FIG. 4 is a bar graph of the dose response of Compound 1 against HCV 3a genotype.
DETAILED DESCRIPTION OF THE INVENTION
 The invention as disclosed herein is a compound, method and composition for the treatment of hepatitis C in humans or other host animals, that includes administering an effective HCV treatment amount of Compound 1 as described herein or a pharmaceutically acceptable salt or prodrug thereof, optionally in a pharmaceutically acceptable carrier. The compounds of this invention either possess antiviral (i.e., anti-HCV) activity, or are metabolized to a compound that exhibits such activity.
 Compound 1 is a synthetic compound belonging to benzoxazine-4-One class of compounds. Its chemical structure is elucidated in FIG. 1.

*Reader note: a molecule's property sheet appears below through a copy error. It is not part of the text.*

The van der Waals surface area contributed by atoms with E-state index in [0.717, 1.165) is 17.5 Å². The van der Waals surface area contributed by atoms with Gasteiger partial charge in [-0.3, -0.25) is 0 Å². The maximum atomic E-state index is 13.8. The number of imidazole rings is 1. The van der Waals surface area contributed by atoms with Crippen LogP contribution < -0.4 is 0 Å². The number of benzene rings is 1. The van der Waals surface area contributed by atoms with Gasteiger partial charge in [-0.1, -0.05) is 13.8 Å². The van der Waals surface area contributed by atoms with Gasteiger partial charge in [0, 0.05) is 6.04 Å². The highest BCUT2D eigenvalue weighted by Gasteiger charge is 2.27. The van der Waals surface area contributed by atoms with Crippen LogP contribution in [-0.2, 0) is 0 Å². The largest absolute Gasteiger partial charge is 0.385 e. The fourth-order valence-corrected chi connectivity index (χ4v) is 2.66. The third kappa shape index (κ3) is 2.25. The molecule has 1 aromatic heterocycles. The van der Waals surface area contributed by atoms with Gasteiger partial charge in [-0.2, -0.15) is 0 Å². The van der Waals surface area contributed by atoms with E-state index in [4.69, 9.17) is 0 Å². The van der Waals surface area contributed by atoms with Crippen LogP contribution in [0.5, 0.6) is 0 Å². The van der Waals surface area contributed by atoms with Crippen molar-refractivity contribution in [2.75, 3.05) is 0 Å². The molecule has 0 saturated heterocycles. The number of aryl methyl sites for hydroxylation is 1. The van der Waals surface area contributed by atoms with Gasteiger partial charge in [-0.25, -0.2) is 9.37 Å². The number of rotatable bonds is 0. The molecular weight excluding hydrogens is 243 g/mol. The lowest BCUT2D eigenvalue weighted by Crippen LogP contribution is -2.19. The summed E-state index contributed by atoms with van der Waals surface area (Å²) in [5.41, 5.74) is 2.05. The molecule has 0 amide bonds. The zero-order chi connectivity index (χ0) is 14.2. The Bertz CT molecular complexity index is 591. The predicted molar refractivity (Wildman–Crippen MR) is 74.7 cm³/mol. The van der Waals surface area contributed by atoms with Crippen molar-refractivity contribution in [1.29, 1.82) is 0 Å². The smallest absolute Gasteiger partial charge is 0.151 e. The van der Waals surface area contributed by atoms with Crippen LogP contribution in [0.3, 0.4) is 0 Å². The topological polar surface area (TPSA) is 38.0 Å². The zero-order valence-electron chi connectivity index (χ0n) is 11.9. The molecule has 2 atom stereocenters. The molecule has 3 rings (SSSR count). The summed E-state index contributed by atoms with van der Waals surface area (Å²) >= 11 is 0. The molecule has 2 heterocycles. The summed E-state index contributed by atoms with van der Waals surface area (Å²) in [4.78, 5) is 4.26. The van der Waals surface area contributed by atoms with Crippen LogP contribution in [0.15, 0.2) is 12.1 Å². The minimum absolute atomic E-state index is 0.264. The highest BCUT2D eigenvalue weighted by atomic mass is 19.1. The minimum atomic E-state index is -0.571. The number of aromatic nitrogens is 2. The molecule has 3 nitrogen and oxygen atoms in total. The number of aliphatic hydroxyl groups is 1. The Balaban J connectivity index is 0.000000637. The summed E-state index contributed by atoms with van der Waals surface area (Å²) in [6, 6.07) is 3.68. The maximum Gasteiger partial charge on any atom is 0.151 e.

FCA-4 sub genomic replicon was bicistronic construct composed of the HCV IRES (nucleotides 1 to 377 of the 5'NCR); the neomycin phosphotransferase (neo) gene; the encephalomyocarditis IRES, which mediates the translation of HCV nonstructural proteins NS3 through NS5; and the 3'NCR as shown in FIG. 2. HCV replicons do not contain structural proteins and NS2 because they are probably not needed for replication of HCV RNA. FCA-4 sub-genomic replicon consists of single adaptive mutation and a deletion of a serine residue at position 1176 (Guo et al, 2001). Cells were maintained in G418-containing medium in a sub-confluent state to ensure optimal cell growth and hence efficient replicon replication. FIG. 2 shows the genetic organization of the HCV sub-genomic replicon.